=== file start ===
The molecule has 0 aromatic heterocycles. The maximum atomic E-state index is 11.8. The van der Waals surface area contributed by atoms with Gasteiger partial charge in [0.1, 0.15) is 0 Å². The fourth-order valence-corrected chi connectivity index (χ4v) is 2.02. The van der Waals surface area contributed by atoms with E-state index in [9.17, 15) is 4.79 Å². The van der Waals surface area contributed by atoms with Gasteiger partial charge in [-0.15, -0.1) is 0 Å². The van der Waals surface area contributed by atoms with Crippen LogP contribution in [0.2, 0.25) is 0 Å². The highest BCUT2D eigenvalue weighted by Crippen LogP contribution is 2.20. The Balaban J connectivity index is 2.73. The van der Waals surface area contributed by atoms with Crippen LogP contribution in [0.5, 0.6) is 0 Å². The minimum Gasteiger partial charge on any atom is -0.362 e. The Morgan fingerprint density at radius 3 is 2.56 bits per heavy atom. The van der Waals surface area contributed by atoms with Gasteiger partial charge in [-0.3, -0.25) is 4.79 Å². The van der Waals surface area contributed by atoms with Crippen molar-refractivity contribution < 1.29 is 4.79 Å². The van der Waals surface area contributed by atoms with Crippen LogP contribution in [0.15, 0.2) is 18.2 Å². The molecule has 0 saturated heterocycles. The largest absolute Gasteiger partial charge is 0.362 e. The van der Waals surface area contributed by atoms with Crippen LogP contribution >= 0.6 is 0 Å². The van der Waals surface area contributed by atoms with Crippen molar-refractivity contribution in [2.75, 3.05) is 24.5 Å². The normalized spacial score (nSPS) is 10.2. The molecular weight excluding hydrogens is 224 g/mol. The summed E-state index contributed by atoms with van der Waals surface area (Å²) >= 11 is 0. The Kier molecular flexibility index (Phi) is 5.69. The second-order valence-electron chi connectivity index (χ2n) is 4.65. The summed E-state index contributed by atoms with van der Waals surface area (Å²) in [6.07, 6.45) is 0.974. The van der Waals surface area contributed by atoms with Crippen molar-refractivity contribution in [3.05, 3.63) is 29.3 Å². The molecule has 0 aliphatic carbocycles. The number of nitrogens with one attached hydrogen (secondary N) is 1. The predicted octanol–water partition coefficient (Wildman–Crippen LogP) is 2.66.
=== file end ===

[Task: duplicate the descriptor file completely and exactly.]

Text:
The molecule has 0 aromatic heterocycles. The maximum atomic E-state index is 11.8. The van der Waals surface area contributed by atoms with Gasteiger partial charge in [0.1, 0.15) is 0 Å². The fourth-order valence-corrected chi connectivity index (χ4v) is 2.02. The van der Waals surface area contributed by atoms with E-state index in [9.17, 15) is 4.79 Å². The van der Waals surface area contributed by atoms with Gasteiger partial charge in [-0.15, -0.1) is 0 Å². The van der Waals surface area contributed by atoms with Crippen LogP contribution in [0.2, 0.25) is 0 Å². The highest BCUT2D eigenvalue weighted by Crippen LogP contribution is 2.20. The Balaban J connectivity index is 2.73. The van der Waals surface area contributed by atoms with Crippen LogP contribution in [0.5, 0.6) is 0 Å². The minimum Gasteiger partial charge on any atom is -0.362 e. The Morgan fingerprint density at radius 3 is 2.56 bits per heavy atom. The van der Waals surface area contributed by atoms with Gasteiger partial charge in [-0.3, -0.25) is 4.79 Å². The van der Waals surface area contributed by atoms with Crippen molar-refractivity contribution < 1.29 is 4.79 Å². The van der Waals surface area contributed by atoms with Crippen LogP contribution in [0.15, 0.2) is 18.2 Å². The molecule has 0 saturated heterocycles. The largest absolute Gasteiger partial charge is 0.362 e. The van der Waals surface area contributed by atoms with Crippen LogP contribution >= 0.6 is 0 Å². The van der Waals surface area contributed by atoms with Crippen molar-refractivity contribution in [2.75, 3.05) is 24.5 Å². The normalized spacial score (nSPS) is 10.2. The molecular weight excluding hydrogens is 224 g/mol. The summed E-state index contributed by atoms with van der Waals surface area (Å²) >= 11 is 0. The Kier molecular flexibility index (Phi) is 5.69. The second-order valence-electron chi connectivity index (χ2n) is 4.65. The summed E-state index contributed by atoms with van der Waals surface area (Å²) in [6.07, 6.45) is 0.974. The van der Waals surface area contributed by atoms with Crippen molar-refractivity contribution in [3.05, 3.63) is 29.3 Å². The molecule has 0 aliphatic carbocycles. The number of nitrogens with one attached hydrogen (secondary N) is 1. The predicted octanol–water partition coefficient (Wildman–Crippen LogP) is 2.66.